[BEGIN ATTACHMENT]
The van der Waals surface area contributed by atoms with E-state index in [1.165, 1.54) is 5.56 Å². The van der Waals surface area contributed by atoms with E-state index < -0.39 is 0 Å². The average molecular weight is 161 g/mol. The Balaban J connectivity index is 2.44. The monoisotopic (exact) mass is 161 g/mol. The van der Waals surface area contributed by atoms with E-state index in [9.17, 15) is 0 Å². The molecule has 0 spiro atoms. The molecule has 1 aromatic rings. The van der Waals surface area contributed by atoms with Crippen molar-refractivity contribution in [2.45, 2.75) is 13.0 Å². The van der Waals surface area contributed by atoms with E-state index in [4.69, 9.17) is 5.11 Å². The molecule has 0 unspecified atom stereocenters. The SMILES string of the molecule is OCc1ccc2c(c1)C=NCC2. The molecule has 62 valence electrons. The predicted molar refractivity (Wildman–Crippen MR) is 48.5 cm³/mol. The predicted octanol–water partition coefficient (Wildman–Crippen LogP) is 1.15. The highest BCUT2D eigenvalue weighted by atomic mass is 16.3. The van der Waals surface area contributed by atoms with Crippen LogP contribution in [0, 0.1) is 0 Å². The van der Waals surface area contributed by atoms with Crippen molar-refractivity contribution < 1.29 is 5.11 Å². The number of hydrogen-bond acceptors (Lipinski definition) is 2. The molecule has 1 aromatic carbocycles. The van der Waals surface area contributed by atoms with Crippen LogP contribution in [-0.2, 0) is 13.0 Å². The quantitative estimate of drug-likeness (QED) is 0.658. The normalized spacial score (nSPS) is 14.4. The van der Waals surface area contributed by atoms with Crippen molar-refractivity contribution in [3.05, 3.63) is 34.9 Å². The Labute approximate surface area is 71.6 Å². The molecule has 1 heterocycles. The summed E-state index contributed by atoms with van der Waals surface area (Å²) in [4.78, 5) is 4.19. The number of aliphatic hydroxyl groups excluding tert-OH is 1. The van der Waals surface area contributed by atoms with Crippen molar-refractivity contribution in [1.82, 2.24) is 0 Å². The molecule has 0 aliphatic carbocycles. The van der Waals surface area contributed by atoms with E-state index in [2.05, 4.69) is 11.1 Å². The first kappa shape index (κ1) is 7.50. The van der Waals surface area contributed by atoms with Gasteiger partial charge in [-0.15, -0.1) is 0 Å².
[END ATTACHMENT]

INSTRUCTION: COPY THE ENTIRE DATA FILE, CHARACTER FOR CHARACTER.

The van der Waals surface area contributed by atoms with E-state index in [1.165, 1.54) is 5.56 Å². The van der Waals surface area contributed by atoms with E-state index < -0.39 is 0 Å². The average molecular weight is 161 g/mol. The Balaban J connectivity index is 2.44. The monoisotopic (exact) mass is 161 g/mol. The van der Waals surface area contributed by atoms with E-state index in [9.17, 15) is 0 Å². The molecule has 0 spiro atoms. The molecule has 1 aromatic rings. The van der Waals surface area contributed by atoms with Crippen molar-refractivity contribution in [2.45, 2.75) is 13.0 Å². The van der Waals surface area contributed by atoms with E-state index in [4.69, 9.17) is 5.11 Å². The molecule has 0 unspecified atom stereocenters. The SMILES string of the molecule is OCc1ccc2c(c1)C=NCC2. The molecule has 62 valence electrons. The predicted molar refractivity (Wildman–Crippen MR) is 48.5 cm³/mol. The predicted octanol–water partition coefficient (Wildman–Crippen LogP) is 1.15. The highest BCUT2D eigenvalue weighted by atomic mass is 16.3. The van der Waals surface area contributed by atoms with Crippen LogP contribution in [0, 0.1) is 0 Å². The van der Waals surface area contributed by atoms with Crippen molar-refractivity contribution < 1.29 is 5.11 Å². The number of hydrogen-bond acceptors (Lipinski definition) is 2. The molecule has 1 aromatic carbocycles. The van der Waals surface area contributed by atoms with Crippen LogP contribution in [-0.2, 0) is 13.0 Å². The quantitative estimate of drug-likeness (QED) is 0.658. The normalized spacial score (nSPS) is 14.4. The van der Waals surface area contributed by atoms with Crippen molar-refractivity contribution in [3.05, 3.63) is 34.9 Å². The Labute approximate surface area is 71.6 Å². The molecule has 1 heterocycles. The summed E-state index contributed by atoms with van der Waals surface area (Å²) in [4.78, 5) is 4.19. The number of aliphatic hydroxyl groups excluding tert-OH is 1. The van der Waals surface area contributed by atoms with Crippen molar-refractivity contribution in [1.82, 2.24) is 0 Å². The molecule has 0 aliphatic carbocycles. The van der Waals surface area contributed by atoms with E-state index in [2.05, 4.69) is 11.1 Å². The first kappa shape index (κ1) is 7.50. The van der Waals surface area contributed by atoms with Gasteiger partial charge in [-0.15, -0.1) is 0 Å².